He is smoking that cigarette with his entire face. Now, that's acting.
I will be curious to see if NBC's upcoming Constantine series will omit the Hellblazer character John Constantine's bisexuality in the comic books as was done in the 2005 Keanu Reeves film of the same name. Mystique's canon bisexuality in the comics certainly hasn't made its way into the X-Men movies. Jennifer Lawrence, the latest actor in the role wasn't even aware of this aspect of the character until it was brought up to her in an interview.
The closest we have come to a gay action hero as far as I'm aware has been Perry van Shrike in Kiss Kiss Bang Bang, but, first, he wasn't the lead, and second, there was a degree of tokenness about the character. He was called "'Gay' Perry," after all.
Strong, gay characters have been a part of action films for decades, but usually only in the role of the villain. A near exception is Dwayne Johnson's aspiring-actor thug in Be Cool, who is redeemed by the end (even if the actor's over-the-top performance is not).
My mistake. This picture is obviously from
VH1's Behind the Music: Los Umbrellos.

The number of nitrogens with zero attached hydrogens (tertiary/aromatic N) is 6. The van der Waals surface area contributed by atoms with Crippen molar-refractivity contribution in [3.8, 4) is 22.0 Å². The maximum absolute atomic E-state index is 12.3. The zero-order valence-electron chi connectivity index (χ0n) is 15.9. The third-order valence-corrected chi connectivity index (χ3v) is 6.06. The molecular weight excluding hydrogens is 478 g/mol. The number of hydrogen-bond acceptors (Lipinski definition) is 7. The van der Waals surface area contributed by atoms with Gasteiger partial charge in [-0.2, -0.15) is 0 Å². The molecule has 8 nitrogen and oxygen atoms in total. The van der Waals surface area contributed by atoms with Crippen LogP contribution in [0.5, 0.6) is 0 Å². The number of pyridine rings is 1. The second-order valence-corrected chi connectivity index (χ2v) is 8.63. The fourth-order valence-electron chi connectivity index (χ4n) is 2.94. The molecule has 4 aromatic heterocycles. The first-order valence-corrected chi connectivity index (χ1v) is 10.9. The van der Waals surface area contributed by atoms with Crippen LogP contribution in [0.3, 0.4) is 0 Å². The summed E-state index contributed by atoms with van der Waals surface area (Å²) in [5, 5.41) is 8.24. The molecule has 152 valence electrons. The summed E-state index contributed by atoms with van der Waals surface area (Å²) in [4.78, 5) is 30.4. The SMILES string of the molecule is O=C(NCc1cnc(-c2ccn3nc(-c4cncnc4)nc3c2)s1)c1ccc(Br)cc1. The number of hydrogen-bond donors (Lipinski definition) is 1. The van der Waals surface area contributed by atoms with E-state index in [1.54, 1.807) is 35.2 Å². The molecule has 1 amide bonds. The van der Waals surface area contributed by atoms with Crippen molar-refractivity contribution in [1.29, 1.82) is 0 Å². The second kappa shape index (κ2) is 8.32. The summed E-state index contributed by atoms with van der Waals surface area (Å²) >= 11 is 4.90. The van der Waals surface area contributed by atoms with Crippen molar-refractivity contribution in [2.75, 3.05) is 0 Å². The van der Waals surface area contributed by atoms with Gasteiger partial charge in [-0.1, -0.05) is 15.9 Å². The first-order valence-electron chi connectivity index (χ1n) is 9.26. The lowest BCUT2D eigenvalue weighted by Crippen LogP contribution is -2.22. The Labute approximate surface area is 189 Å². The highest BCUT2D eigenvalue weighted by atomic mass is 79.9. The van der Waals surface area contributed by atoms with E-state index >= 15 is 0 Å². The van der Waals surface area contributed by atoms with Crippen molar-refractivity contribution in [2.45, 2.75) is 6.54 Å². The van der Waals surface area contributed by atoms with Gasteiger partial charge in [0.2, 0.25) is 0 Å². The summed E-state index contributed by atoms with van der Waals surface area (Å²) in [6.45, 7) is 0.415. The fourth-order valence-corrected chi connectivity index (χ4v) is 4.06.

Will we ever get a Romancing the Stone with a John Wilder the novelist instead of a Joan (as played by Kathleen Turner)? Or perhaps instead of Michael Douglas's swashbuckling rogue, Jack T. Colton, it's Jacqueline.
Are we ready for that movie yet?
A 2013 poll found that 59% of Americans felt that gay and lesbian relations were morally acceptable - an increase of 19 points from 2001. So, the question is: how many more points are required before a homosexual main character or characters doesn't have to be relegated to art-house drama?
Or maybe a better question: do you wait for the points to change, or do you change the points by making the movie and showing audiences that it really is morally acceptable?
Yeah, I already know the answer.
But this conversation isn't over.